Maliki's authority is now under threat, with other Iraqi political leaders and the US government pressuring him to form a unity government representing Sunnis and Kurds as well as Shi'as (calls that he rejected on June 25). Riyadh would likely treat Maliki's departure as a victory, particularly if it leads to an empowerment of Iraq's Sunni minority. Moreover, the crisis is set to draw in Iran's special forces and regional Shi'a militias such as Lebanon's Hezbollah, straining their capabilities.

Iraq's Neighbours On The Edge
MENA - Political Risk Ratings (out of 100)

Yet on balance, Iraq's troubled situation adds more difficulties than gains for Saudi Arabia. Riyadh is acutely aware that any advances by jihadist groups ultimately threaten the Kingdom itself. Thousands of Saudis joined previous conflicts in Bosnia, Chechnya, Afghanistan and Iraq, before eventually returning home as radicalised veterans and moving against the regime. Since the start of 2014, Saudi Arabia has shown a growing willingness to tackle the issue, with Prince Mohammed bin Nayef - the Minister of Interior and known for his focus on counter-terrorism - assuming control of the Syria brief in April. ISIS itself was formally designated as a terrorist organisation in March, outlawing financial support to the group by Saudi nationals.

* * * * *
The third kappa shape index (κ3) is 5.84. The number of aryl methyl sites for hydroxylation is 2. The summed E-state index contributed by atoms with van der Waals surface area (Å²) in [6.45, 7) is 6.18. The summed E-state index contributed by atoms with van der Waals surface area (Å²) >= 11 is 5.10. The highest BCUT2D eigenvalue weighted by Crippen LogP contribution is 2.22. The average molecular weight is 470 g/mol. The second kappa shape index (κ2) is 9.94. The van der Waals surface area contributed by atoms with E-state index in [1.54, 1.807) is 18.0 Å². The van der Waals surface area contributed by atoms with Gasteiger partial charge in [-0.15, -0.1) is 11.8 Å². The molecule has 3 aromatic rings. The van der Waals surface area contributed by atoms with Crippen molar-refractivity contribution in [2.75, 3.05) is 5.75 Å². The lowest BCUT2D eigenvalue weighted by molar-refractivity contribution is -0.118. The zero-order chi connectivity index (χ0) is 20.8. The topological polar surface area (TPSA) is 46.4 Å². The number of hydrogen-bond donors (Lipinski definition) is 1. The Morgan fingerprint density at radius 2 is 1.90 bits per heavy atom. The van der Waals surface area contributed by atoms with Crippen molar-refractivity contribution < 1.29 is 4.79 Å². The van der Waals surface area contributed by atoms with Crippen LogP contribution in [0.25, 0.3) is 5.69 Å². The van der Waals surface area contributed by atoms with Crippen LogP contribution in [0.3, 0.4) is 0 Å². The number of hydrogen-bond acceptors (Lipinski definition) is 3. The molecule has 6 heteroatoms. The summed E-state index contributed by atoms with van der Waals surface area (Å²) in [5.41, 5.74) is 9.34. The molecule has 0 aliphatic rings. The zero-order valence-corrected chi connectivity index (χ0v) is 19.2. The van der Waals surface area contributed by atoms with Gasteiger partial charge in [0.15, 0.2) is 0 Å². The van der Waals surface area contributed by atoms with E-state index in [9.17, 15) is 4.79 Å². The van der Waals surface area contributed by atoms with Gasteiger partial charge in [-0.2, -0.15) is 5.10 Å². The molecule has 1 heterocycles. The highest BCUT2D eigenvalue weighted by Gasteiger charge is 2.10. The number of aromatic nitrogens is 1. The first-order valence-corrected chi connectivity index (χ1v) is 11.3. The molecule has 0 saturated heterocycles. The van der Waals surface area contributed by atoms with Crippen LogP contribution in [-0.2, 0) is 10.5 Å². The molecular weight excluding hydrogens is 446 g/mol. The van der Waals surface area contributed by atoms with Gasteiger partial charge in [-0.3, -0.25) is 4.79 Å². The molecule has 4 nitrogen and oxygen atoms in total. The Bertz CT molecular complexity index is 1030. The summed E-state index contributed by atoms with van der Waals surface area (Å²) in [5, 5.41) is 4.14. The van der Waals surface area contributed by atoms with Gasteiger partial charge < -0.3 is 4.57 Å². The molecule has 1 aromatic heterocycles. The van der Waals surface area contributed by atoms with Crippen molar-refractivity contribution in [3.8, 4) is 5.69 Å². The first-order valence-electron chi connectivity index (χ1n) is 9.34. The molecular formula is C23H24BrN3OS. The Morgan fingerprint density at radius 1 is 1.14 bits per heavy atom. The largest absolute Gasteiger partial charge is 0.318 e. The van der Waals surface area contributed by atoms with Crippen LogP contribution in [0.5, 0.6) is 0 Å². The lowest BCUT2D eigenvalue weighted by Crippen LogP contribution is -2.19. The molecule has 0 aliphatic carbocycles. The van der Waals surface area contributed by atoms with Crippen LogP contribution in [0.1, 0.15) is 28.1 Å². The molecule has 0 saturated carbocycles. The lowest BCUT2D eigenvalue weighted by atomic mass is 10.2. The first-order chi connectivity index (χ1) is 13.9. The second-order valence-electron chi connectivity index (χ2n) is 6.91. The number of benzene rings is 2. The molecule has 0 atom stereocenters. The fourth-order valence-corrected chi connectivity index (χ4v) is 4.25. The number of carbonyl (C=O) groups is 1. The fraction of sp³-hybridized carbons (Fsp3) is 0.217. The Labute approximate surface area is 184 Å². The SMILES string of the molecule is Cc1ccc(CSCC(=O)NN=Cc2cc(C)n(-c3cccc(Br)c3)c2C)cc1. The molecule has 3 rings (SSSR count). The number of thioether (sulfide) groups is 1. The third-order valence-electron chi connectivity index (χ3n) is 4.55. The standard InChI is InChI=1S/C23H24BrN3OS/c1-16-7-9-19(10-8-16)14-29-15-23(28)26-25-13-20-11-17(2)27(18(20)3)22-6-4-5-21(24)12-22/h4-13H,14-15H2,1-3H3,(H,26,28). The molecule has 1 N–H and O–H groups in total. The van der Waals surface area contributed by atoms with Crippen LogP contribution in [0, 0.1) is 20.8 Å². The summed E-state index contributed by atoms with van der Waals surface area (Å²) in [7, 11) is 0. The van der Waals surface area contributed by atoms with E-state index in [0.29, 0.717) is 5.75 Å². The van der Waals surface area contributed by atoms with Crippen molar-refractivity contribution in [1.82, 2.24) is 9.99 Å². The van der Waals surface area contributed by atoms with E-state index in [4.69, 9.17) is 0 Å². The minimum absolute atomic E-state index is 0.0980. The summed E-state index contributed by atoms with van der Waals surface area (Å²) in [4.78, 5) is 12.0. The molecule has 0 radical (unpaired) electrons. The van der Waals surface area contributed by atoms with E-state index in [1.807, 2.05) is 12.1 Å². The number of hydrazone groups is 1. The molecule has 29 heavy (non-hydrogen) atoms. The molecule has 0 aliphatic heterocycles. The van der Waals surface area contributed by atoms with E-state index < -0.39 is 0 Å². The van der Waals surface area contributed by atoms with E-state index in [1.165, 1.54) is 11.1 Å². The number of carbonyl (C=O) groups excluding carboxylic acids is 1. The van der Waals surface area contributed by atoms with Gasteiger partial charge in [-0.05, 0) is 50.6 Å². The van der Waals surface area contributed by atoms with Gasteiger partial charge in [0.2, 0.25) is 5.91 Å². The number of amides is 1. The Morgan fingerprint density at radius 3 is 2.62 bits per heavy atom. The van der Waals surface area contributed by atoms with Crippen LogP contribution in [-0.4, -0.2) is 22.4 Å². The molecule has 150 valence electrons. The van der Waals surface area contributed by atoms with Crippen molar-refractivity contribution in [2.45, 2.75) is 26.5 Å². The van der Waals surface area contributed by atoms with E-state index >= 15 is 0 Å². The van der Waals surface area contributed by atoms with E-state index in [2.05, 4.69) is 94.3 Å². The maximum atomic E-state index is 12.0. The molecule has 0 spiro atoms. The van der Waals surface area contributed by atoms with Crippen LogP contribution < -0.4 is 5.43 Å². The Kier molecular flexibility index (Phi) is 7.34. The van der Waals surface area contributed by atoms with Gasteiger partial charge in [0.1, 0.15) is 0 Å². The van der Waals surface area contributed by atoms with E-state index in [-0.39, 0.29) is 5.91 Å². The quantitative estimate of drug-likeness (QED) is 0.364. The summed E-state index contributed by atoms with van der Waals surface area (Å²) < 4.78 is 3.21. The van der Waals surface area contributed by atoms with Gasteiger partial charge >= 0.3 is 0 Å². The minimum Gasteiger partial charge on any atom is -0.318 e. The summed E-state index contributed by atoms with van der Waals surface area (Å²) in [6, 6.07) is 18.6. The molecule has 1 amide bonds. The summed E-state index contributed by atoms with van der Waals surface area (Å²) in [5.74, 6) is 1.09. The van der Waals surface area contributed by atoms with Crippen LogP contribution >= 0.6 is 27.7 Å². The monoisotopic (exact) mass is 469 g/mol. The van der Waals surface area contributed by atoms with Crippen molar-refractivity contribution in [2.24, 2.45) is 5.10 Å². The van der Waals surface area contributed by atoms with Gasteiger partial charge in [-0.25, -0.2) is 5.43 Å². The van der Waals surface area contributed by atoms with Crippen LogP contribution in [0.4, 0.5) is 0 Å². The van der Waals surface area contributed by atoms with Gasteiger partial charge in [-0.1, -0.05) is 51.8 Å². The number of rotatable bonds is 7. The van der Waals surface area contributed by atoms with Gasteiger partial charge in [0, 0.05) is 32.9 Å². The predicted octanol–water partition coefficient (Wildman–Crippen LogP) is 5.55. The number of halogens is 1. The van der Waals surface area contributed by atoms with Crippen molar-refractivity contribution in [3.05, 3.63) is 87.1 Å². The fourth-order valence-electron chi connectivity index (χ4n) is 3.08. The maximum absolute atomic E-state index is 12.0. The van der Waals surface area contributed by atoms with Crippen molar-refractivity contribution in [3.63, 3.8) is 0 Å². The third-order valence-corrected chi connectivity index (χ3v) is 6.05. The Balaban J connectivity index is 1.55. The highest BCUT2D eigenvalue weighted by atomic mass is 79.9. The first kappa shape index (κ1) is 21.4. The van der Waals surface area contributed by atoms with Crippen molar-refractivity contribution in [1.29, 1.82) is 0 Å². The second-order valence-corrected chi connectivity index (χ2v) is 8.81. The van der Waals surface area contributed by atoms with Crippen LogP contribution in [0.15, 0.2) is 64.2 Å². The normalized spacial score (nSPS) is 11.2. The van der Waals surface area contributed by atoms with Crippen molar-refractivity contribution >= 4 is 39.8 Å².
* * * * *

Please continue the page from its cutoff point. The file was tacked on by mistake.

More problems could arise. Any attack on Jordan would indirectly impact Saudi Arabia, which regards Amman as an important buffer state. In our baseline scenario, although the formal unity of the country will be maintained, levels of violence will remain elevated for several years, and the governance of the north will remain a major problem - hardly a situation advantageous to Riyadh. Moreover, while we expect Maliki to be forced to resign, Tehran would likely veto any replacement that doesn't take Iran's interests into consideration, bringing no major gain to Saudi Arabia. In a worst case scenario, the Iraqi Shi'as could fracture - throwing the south of the country into disarray and bringing the conflict right at Saudi Arabia's borders.

Read the full article

This article is tagged to:
Sector: Country Risk
Geography: Middle East, Iraq, Jordan, Saudi Arabia
×

Enter your details to read the full article

By submitting this form you are acknowledging that you have read and understood our Privacy Policy.